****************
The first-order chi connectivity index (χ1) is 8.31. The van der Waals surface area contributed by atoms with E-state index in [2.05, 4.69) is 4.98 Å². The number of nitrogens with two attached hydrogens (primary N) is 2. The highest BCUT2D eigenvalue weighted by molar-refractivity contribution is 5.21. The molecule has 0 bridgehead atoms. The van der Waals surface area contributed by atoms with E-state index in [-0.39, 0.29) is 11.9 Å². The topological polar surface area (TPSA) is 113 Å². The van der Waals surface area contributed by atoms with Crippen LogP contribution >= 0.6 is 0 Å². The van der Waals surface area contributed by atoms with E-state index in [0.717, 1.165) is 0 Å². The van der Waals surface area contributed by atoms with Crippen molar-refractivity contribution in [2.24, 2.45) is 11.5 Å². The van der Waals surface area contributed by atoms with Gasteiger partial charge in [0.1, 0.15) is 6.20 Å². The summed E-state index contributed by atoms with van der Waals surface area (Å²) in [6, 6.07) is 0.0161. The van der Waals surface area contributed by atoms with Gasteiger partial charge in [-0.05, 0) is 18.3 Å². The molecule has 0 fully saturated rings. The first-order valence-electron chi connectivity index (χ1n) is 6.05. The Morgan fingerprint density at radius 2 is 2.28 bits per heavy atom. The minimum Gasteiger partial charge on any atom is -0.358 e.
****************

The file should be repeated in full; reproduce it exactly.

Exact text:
The first-order chi connectivity index (χ1) is 8.31. The van der Waals surface area contributed by atoms with E-state index in [2.05, 4.69) is 4.98 Å². The number of nitrogens with two attached hydrogens (primary N) is 2. The highest BCUT2D eigenvalue weighted by molar-refractivity contribution is 5.21. The molecule has 0 bridgehead atoms. The van der Waals surface area contributed by atoms with E-state index in [-0.39, 0.29) is 11.9 Å². The topological polar surface area (TPSA) is 113 Å². The van der Waals surface area contributed by atoms with Crippen LogP contribution >= 0.6 is 0 Å². The van der Waals surface area contributed by atoms with E-state index in [0.717, 1.165) is 0 Å². The van der Waals surface area contributed by atoms with Crippen molar-refractivity contribution in [2.24, 2.45) is 11.5 Å². The van der Waals surface area contributed by atoms with Gasteiger partial charge in [0.1, 0.15) is 6.20 Å². The summed E-state index contributed by atoms with van der Waals surface area (Å²) in [6, 6.07) is 0.0161. The van der Waals surface area contributed by atoms with Gasteiger partial charge in [-0.05, 0) is 18.3 Å². The molecule has 0 fully saturated rings. The first-order valence-electron chi connectivity index (χ1n) is 6.05. The Morgan fingerprint density at radius 2 is 2.28 bits per heavy atom. The minimum Gasteiger partial charge on any atom is -0.358 e.